Strateq re-engineers to meet new challenges

  • 34-year-old company reinventing itself to meet digital revolution
  • Becoming a software-centric provider, powered by DevOps, cloud tech

 

Strateq re-engineers to meet new challenges

THE media is replete with stories of how companies are transforming themselves from a brick-and-mortar set up to becoming a more digital enterprise.

For many of these companies, the task of becoming more digital is usually driven by the need to become more agile and keep themselves from being overtaken by more nimble startups, many of which are digital by birth.

For homegrown IT solutions providers Strateq Group Sdn Bhd however, evolving to become a more digital enterprise wasn’t just about trying to keep ahead of smaller startups but the genuine belief that the world is becoming more software-centric in nature.

Strateq re-engineers to meet new challengesAccording to Strateq Group executive director Tan Seng Kit (pic, top right), Strateq has come a long way since its beginnings as a system integrator (SI) known as SCS Computers in 1983. Then, SCS’ core business centred on enterprise systems integration work in addition to trading hardware and infrastructure, often as big turn-key projects.

SCS became known as Kompakar Esystems Sdn Bhd in 2004 and made a shift to specialise in key verticals such as data centres, oil and gas, healthcare and disaster recovery services, Tan explained.

In this phase of the company’s growth, Kompakar developed comprehensive end-to-end solutions aimed at meeting customers’ needs and competencies within those industries, Tan added.

Seven years later, Tan said the company evolved again and became known as Strateq Group. Tan revealed the name ‘Strateq’ is a play on the words ‘strategy’ and ‘technology,’ which signifies the combined use of strategy and technology to help its customers transform and grow their business.

“In tandem with the rebranding exercise, Kompakar became Strateq in 2011 and our company also expanded our footprint into the Asian region namely in Hong Kong, China, Thailand, Singapore, and the United States (San Francisco and Dallas) to better serve our customers.

Tan said that for over 30 years since its beginning in 1983, Strateq has reaped the many benefits of being an SI and has done well as one of Malaysia’s premier SIs and data centre providers.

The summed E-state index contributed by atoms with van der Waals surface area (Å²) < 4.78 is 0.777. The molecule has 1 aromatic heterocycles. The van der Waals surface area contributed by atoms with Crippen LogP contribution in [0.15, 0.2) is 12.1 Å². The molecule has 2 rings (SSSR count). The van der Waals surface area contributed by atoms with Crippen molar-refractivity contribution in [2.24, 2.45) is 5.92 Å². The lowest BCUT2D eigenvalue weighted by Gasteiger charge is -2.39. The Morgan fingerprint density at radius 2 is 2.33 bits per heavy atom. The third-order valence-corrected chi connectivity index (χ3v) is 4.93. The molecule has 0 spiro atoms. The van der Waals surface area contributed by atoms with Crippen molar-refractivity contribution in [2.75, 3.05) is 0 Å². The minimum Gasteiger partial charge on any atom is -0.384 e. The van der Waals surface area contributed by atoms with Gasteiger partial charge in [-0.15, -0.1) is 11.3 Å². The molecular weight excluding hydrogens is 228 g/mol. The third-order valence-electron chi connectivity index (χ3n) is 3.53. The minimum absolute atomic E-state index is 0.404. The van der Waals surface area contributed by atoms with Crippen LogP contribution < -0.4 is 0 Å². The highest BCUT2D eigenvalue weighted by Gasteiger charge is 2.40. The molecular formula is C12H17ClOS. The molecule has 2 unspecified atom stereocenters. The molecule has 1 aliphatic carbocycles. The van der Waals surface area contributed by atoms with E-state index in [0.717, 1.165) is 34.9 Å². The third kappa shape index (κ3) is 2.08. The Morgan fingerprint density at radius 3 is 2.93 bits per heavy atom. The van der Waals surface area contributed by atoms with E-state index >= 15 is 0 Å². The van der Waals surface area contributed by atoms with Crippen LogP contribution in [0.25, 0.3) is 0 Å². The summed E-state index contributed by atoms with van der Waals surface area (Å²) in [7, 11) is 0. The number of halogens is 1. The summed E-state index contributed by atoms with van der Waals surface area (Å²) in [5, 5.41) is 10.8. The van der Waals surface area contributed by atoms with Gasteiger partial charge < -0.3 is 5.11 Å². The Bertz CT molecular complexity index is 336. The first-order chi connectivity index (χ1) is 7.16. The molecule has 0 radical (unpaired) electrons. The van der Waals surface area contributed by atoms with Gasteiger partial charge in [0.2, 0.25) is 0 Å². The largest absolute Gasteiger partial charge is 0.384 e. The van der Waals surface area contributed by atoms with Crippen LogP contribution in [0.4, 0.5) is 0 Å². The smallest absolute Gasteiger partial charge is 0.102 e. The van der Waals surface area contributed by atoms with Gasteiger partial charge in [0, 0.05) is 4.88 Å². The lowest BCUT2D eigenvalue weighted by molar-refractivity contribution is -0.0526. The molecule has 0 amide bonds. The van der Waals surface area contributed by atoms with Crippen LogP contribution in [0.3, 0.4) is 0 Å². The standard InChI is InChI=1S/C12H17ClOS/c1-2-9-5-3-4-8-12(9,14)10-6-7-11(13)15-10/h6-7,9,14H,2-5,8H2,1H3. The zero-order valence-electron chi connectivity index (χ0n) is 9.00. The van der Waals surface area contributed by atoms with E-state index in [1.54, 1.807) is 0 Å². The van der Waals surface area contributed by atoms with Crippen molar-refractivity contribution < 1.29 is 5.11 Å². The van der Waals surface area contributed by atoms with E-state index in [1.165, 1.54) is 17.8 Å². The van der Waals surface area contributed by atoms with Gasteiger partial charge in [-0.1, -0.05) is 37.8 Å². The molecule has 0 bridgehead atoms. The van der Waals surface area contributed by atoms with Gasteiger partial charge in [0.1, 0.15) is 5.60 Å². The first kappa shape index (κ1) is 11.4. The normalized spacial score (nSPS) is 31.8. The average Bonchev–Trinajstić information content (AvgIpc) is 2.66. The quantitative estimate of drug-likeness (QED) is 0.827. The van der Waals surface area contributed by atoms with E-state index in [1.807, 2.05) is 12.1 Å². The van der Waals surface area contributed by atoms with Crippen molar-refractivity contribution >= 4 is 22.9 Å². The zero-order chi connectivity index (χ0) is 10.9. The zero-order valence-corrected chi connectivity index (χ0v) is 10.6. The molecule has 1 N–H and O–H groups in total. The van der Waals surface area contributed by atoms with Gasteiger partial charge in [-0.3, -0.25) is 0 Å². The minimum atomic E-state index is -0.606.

However, having done so well over the years also had its challenges, Tan candidly admitted.

Speaking to Digital News Asia in an exclusive interview, Tan said the company had become unwieldy, having many lines of business that became a burden to the entire group in a bid to keep profitable it and efficient at the same time.

“We had to restructure the business and realign areas in specific focus areas,” he shared. “It took five years for us to turn it around and I’m happy to report we’re now ready to face the next phase of growth.”

Part of the reinvention of Strateq is to innovate from within and transform into a software and cloud company.

Tan said this journey began in the healthcare vertical, where Strateq has been traditionally strong. Strateq, during its days as Kompakar, managed to develop a full-fledged homegrown Total Hospital Information System (THIS) called Ficisien, which was used by local hospitals, Tan noted.

Strateq re-engineers to meet new challengesStrateq's chief innovation officer Leon Jackson (pic, right) added that the company has a history of transforming or evolving, motivated by its relationship with its customers and its commitment to meeting their operational needs.

“We are very much an operations software and solutions company and this is the history and legacy of SCS to Kompakar to Strateq,” he explained. “Our transformation from an SI in the beginning to a more focused solutions provider was a result of meeting some needs of key customers.”

Jackson, who was formerly the head of IT at Universiti Malaya Specialist Center (UMSC), said part of this transformation into a cloud player required Strateq’s group subsidiary, Strateq Health, to rebuild the [Ficisien] solution for the cloud using agile and lean IT methodology.

Based on a microservices architecture with newer cloud friendly languages and components, Ficisien morphed into a new cloud-based solution called 37 Degrees.

“This new evolution of Fiscien then became a full-fledged Electronic Health Record (EHR) product which was provisioned to our customers in the US market using Amazon Web Services (AWS) as the cloud platform.

“This experience with the Health Insurance Portability and Accountability Act-compliant (HIPAA-compliant)  solution on Amazon Web Services' (AWS) cloud in the United States made us confident in betting on translating more of our software products to this platform,” he explained, noting that 37 Degrees is now being used in United Memorial Medical Centre in Houston, Texas.